ADMT (Active Directory Migration Tool) Domain Migration – Part 2

KB ID 0001306


Back in Part One we setup our migration admin account, and installed ADMT. Now, as I’m going to migrate the users passwords I need a ‘Password Export Server‘, but first I need to tackle the subject of user SIDs



Domain Migrations and SID Filtering

Every user has a SID (Security Identifier) it’s the thing AD uses to refer to and apply security to users, (and other objects). This is why you can rename a user and it’s security does not change, (because the SID always remains the same). Why is this important for domain migrations? Well if you’re a doing a migration that’s taking place over a period of time, users in the NEW domain may still need access to things IN the OLD domain, (like file shares, printers, applications etc).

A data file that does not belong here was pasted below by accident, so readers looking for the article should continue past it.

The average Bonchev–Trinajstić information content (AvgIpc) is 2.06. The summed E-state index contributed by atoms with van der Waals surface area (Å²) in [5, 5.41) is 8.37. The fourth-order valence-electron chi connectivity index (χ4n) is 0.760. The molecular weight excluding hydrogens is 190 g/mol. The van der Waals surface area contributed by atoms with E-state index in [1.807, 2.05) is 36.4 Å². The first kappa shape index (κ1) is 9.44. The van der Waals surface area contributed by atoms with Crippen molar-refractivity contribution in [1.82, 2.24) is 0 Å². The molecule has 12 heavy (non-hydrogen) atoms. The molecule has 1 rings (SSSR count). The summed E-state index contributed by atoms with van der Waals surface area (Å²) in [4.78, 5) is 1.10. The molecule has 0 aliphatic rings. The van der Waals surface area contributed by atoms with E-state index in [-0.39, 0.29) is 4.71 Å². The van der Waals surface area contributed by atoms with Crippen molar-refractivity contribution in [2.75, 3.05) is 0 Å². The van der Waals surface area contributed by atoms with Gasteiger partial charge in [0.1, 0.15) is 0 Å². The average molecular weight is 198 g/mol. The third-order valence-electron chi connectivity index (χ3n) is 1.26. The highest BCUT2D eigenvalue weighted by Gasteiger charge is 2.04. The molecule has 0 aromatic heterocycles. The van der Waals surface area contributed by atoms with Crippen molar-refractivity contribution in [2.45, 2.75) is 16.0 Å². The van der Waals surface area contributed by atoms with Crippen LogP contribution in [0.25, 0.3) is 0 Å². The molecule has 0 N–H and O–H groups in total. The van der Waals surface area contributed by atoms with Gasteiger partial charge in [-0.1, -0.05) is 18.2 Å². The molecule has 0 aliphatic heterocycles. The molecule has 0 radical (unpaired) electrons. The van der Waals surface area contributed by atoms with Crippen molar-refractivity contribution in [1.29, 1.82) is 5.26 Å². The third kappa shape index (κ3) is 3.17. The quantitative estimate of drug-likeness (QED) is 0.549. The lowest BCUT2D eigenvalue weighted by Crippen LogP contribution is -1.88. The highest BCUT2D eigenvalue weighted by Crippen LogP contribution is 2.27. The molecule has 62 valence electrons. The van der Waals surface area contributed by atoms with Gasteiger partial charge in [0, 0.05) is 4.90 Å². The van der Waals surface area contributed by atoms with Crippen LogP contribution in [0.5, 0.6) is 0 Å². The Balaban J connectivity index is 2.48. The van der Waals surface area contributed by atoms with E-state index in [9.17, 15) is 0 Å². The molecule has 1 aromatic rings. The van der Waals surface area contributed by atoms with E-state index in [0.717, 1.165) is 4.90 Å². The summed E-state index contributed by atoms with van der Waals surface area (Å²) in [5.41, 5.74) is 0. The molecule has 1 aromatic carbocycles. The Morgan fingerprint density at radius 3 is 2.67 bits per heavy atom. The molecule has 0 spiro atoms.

This is a problem because when you setup a domain trust it Enables SID filtering, back in part one it told you this, here. So if a user in tries to access a folder, (they could access before the migration,) in they wont be able to do so, (because their SID has changed, to a new SID in the new domain. Even if you migrated their old SID if get’s filtered out as the user comes back over the trust).

How do we fix that? We need to do two things, 

  • Migrate the users old SID to (This then become their, sIDHistory attribute)
  • Disable SID filtering in (To allow the sIDHistory attributes to come back over the trust)

This lets users in the new domain have their NEW SID, and their OLD SID.